Tip #286 - Organize Your Papers for This Year's Taxes. Every year when January 1 or so rolls around, we start to think about our taxes. We begin to get envelopes in the mail on a regular basis that say "Important Tax Return Document Enclosed." And we start a pile of our tax documents. Then around February 1, the more ambitious of us start working on our taxes. And as we progress, we start searching for that little slip of paper the neighborhood trumpet player left with us that says we donated $10 to the high school band. And we start looking in our checkbook for all the checks we wrote to little Sadie's preschool. And inevitably at some point as we work on our taxes we have a nagging suspicion that we donated a desk chair to a local charity but never got a receipt for it, and we are suddenly making phone calls to organizations asking for slips of paper or lost statements. At least some of us are.

But why? It is so easy to start a folder or envelope for next year's taxes that everything tax-related gets put into as it comes in. It does not have to be sophisticated - a folder will do but something with sides like an envelope is better, so there is less chance of a small piece of paper falling out. Write on it "2011's Taxes" in big letters and keep it in an accessible place. What should go in it? Of course, each person's tax situation is different. And those who itemize their deductions would need to keep more receipts. Things that may need to be included are:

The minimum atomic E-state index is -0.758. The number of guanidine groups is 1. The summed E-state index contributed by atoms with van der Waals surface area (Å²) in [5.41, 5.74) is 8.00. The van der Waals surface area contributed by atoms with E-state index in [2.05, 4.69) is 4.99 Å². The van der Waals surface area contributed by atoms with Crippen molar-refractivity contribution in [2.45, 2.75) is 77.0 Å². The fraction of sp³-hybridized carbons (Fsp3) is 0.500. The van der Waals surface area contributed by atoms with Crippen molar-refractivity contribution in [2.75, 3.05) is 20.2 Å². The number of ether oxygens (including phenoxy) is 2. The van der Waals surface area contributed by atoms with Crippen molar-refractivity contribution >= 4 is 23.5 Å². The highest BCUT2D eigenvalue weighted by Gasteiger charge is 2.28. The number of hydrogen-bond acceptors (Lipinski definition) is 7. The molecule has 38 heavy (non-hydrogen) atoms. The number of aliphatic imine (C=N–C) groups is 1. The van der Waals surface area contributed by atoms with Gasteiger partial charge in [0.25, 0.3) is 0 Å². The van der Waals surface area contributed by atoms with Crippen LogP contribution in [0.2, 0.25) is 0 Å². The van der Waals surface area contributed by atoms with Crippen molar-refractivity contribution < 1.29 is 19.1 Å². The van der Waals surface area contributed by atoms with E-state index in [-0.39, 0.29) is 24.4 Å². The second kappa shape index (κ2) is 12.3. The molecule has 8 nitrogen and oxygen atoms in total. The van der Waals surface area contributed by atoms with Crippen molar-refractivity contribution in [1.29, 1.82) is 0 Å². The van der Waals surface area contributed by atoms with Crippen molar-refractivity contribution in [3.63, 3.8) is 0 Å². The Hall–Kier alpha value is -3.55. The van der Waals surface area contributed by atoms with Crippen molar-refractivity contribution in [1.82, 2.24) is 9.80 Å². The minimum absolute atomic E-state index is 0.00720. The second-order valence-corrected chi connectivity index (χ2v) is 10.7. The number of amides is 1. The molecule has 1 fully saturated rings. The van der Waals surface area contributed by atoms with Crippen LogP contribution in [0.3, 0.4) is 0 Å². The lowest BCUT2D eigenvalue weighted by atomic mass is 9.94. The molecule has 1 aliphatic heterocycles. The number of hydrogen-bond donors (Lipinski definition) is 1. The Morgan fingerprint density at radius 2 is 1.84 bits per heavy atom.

--Any donation slips you receive for donating material goods
--Any receipts you receive for donating money to charity
--Copies of your statement or checks that show you paid childcare
--Receipt of payments made to higher education
--Copies of medical payments not covered by insurance
--Travel expense receipts or a log of mileage for work you did for charity
--Receipts for home improvements that may qualify for energy-saving deductions